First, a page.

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Category: Legal
Satisfied Customers: 73
Experience:  Sworn to the California Bar in 2011. Former staff editor at The New York Times Co. and seasoned news professional of 20 years experience in the U.S. and abroad.
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Wife's brother (Marvin) had, several years ago, agreed to

Customer Question

Wife's brother (Marvin) had, several years ago, agreed to and paid for funeral services and a cemetary plot. In fairly-recent past, he had "changed his mind"; wishing to be cremated and buried in his parents' (both long-deceased) gravesite. Some written evidence, altho less than "notarized and absolutely conclusive", of the change of wishes, exists.
Same cemetary would be involved in either the original, or the revised, plan. When my wife (Judy) recently (around 10/7) contacted cemetary, it asserted that--absent conclusive evidence of the change--a court order would be necessary.
Marvin died around 1645(PDT) on 10/9. Judy definitely wants Marvin's revised wishes--for cremation and burial (of remains) in parents' gravesite--carried out.
As best I am aware, Judy has/had not contacted any California-licensed attorney; bar-association office appears to be closed until Monday. (We live in Las Vegas; she had gone to Anaheim with intent to negotiate the change of intentions).
We would like to have the revised wishes carried out. Assuming that we have "some", but less than absolute, written evidence of these, what is likelihood of getting this done short of a Court Order?
Submitted: 2 years ago.
Category: Legal
Customer: replied 2 years ago.
Marvin's mental capacity to enter into contracts had been, prior to time of original agreement and continuing thru his death, at best "questionable". Judy had, in practice, been acting as his guardian; no written documentation of her status as such, existed.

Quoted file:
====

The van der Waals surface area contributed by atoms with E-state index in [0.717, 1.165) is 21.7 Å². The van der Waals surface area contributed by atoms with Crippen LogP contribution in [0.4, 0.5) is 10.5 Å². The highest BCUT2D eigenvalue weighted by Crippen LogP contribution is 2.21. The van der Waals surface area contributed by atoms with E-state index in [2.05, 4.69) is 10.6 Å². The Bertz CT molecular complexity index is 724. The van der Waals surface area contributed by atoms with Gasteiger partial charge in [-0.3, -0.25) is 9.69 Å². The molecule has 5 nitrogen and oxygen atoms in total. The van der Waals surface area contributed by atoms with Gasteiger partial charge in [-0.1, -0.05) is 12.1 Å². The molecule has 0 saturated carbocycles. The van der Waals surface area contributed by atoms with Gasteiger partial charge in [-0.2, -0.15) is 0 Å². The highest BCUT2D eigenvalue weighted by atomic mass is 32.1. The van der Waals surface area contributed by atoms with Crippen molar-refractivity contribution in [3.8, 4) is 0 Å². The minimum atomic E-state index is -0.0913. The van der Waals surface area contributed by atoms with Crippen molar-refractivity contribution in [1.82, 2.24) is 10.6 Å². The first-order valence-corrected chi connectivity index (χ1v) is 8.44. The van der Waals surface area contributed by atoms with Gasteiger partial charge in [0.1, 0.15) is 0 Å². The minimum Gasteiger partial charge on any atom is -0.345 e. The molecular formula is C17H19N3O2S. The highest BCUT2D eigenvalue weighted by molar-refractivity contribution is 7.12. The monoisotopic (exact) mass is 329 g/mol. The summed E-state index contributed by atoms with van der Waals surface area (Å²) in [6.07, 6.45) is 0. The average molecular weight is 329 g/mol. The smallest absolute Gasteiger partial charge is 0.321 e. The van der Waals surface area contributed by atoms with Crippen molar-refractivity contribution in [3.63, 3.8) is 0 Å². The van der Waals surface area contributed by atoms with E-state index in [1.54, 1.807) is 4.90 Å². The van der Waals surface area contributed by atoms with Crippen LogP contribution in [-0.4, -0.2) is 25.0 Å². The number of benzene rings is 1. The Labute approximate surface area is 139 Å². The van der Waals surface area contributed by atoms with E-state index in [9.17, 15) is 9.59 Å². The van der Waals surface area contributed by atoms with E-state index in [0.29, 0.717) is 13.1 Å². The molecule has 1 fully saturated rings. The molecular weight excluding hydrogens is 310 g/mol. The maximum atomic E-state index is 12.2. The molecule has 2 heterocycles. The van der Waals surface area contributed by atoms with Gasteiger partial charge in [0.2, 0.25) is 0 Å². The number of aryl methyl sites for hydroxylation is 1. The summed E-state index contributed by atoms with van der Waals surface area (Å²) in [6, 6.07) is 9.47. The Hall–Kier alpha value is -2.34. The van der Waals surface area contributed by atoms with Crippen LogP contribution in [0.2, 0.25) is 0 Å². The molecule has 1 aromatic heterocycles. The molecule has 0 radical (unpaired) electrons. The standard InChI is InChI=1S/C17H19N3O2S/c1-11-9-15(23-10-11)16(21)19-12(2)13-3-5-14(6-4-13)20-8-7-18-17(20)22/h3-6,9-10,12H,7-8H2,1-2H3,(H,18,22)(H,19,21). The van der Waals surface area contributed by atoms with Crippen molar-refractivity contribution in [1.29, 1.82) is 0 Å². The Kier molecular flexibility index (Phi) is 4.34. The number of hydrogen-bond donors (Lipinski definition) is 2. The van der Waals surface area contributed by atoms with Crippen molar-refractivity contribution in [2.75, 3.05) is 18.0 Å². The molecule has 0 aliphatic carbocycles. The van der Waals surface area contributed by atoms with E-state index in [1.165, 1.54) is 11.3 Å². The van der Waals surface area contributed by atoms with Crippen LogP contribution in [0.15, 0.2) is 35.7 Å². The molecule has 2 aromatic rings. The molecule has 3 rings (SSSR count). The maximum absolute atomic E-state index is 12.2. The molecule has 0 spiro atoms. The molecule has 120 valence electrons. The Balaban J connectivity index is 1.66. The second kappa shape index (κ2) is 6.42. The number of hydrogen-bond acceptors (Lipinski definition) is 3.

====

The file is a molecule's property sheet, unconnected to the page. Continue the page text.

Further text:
Expert: replied 2 years ago.

Everything depends what's important: fulfilling brother's wished or money.

I can't give specific legal advice here, but speak of generally along the lines of these issues.

When it come to disturbing gravesites in contradiction of existing covenants, cemetery officials are probably most concerned with MONEY.

Is cemetery worried that brother's family will try and recover the money brother expended on the burial plot?

If the plot is already purchased, the deal is done and cannot be undone unless brother lacked contractual capacity at the time he bought the plot. If the family's issue is not about money, but only about fulfilling brothers burial wishes, assurances of that, even to the extent of a legal release precluding any future attempt to vitiate the burial plot deal.

Obviously, if the family intends, or may at some future time, to try to recover the money for the burial plot, they should not sign a release of their right to do so.

The other money pit for the cemetery would be cemetery's potential liability for intentional or negligent infliction of emotional distress for disturbing corporeal remains -- i.e. mishandling corpses. Intentional mishandling is subject to liability as an intentional tort, and even negligent mishandling generally carries inevitable and automatic liability in negligence, and so the cemetery is probably seeking to insulate itself from all such tort liability (lawsuits!).

Are there other siblings or relatives that might object (or file a lawsuit) to the parents' gravesite being disturbed to the point of interring brother's ashes?

If not, cemetery officials may accept affidavits -- along with what illustrations of brother's intent available -- to that effect to convince the cemetery they will not be subject to any tort liability from any living family members.

If the prime concern is fulfilling brother's wishes, then signing releases of liability may satisfy the cemetery.

HOWEVER, if the family wishes to preserve the issue contesting the purchase of the burial plot or does not want to relinquish potential causes of tort action, then obviously legal releases giving up llegal rights should NOT be signed.